“The government said they would support the victims with money to take care of their injuries and assist them get back on their feet. But, as I speak with you, apart from the support received from the FCT, the federal government appears not to have done much to help these people,” he said.

Musa Baba, another victim no longer hears clearly as a result of injuries sustained in his ears during the bomb blast that rocked Suleja, Niger State on April, 11, 2011. He recalls that he was in the company of fellow youth corps members, at the offices of the Independent National Electoral Office, INEC, when the bomb went off.

Baba who showed our reporter a ragged scar on one of his legs told www.icirnigeria.org that he was lucky to be alive. He said medical doctors had given him three options on how he could recover his hearing. “One is to allow time to heal the ears. Two is to use hearing aid and the third option is to operate on it. But how do I get the funds to do that?” he wonders.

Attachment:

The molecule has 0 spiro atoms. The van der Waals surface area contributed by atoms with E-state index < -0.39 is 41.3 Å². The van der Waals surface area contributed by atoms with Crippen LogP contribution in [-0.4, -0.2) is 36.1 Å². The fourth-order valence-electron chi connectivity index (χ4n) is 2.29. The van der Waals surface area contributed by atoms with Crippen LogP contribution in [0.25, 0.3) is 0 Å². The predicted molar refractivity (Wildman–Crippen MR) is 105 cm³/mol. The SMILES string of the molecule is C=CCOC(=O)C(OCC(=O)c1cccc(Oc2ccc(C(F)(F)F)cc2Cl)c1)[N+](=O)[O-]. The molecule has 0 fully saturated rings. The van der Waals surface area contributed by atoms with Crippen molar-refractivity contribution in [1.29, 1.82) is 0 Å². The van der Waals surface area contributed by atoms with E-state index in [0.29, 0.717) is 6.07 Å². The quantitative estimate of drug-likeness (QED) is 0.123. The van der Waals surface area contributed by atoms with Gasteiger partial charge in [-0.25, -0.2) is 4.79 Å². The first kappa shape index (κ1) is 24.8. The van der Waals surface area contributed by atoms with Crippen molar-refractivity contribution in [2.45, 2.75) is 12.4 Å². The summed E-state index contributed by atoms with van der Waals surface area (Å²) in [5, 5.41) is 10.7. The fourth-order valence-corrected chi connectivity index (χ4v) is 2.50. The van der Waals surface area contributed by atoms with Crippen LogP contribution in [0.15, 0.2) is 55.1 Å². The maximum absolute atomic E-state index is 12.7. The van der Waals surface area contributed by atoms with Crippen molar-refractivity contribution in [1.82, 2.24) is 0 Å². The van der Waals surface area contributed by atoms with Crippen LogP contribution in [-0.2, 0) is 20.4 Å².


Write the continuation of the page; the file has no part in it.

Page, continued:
He says that government has not done enough to help the victims, forcing many of them to resign themselves to fate.

“I had to sell my property and plots of land to treat myself. My family members and friends also helped me out,” he said.

Victims of bomb blast in July took their fate in their hands and came together to form the Bomb Victims Association of Nigeria, BVAN, in order to effectively support one another and equally have a united front to present their case to relevant authorities.

The group at a press briefing in late July organized to draw attention to members’ plight raised a lot of questions about the Victims Support Fund, VSF, launched in August last year by former President Goodluck Jonathan.

Kayode Olatunji, leader of the group, said BVAN had been registered with the Corporate Affairs Commission, CAC, holds meetings regularly in Abuja and had been able to secure the support of the National Human Rights Commission, NHRC, through its erstwhile chairman, Chidi Odinkalu.

Olatunji who is a victim of one of the blasts in Suleja said he still suffers severe ear impairment but he cannot go for necessary surgery due to lack of funds.

He said BVAN membership cuts across different ethnic and religious groups, adding that its members were all victims of the various Boko Haram-related bombings that occurred in Nigeria, including the October 2010 bombing of the Eagle Square in Abuja; the United Nations House blast of August 2011; the December 2010 blast at Mogadishu Barracks; the 2011 blast at the catholic church in Madalla, among many other such explosions across the country.